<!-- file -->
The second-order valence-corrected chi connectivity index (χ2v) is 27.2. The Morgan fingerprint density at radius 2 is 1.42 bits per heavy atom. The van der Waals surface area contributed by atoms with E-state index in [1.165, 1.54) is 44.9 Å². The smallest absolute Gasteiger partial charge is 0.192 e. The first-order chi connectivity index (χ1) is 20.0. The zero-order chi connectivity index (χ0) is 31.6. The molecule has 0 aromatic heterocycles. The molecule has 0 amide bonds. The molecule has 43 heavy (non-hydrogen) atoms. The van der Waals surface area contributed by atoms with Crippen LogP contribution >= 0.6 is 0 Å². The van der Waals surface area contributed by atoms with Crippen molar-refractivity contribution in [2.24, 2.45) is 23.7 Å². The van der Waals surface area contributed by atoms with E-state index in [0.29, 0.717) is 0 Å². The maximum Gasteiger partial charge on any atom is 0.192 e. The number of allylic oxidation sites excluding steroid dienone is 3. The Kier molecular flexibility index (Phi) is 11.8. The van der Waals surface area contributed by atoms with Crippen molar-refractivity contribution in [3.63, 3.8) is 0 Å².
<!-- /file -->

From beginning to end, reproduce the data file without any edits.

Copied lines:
The second-order valence-corrected chi connectivity index (χ2v) is 27.2. The Morgan fingerprint density at radius 2 is 1.42 bits per heavy atom. The van der Waals surface area contributed by atoms with E-state index in [1.165, 1.54) is 44.9 Å². The smallest absolute Gasteiger partial charge is 0.192 e. The first-order chi connectivity index (χ1) is 20.0. The zero-order chi connectivity index (χ0) is 31.6. The molecule has 0 aromatic heterocycles. The molecule has 0 amide bonds. The molecule has 43 heavy (non-hydrogen) atoms. The van der Waals surface area contributed by atoms with Crippen LogP contribution >= 0.6 is 0 Å². The van der Waals surface area contributed by atoms with Crippen molar-refractivity contribution in [2.24, 2.45) is 23.7 Å². The van der Waals surface area contributed by atoms with E-state index in [0.29, 0.717) is 0 Å². The maximum Gasteiger partial charge on any atom is 0.192 e. The number of allylic oxidation sites excluding steroid dienone is 3. The Kier molecular flexibility index (Phi) is 11.8. The van der Waals surface area contributed by atoms with Crippen molar-refractivity contribution in [3.63, 3.8) is 0 Å².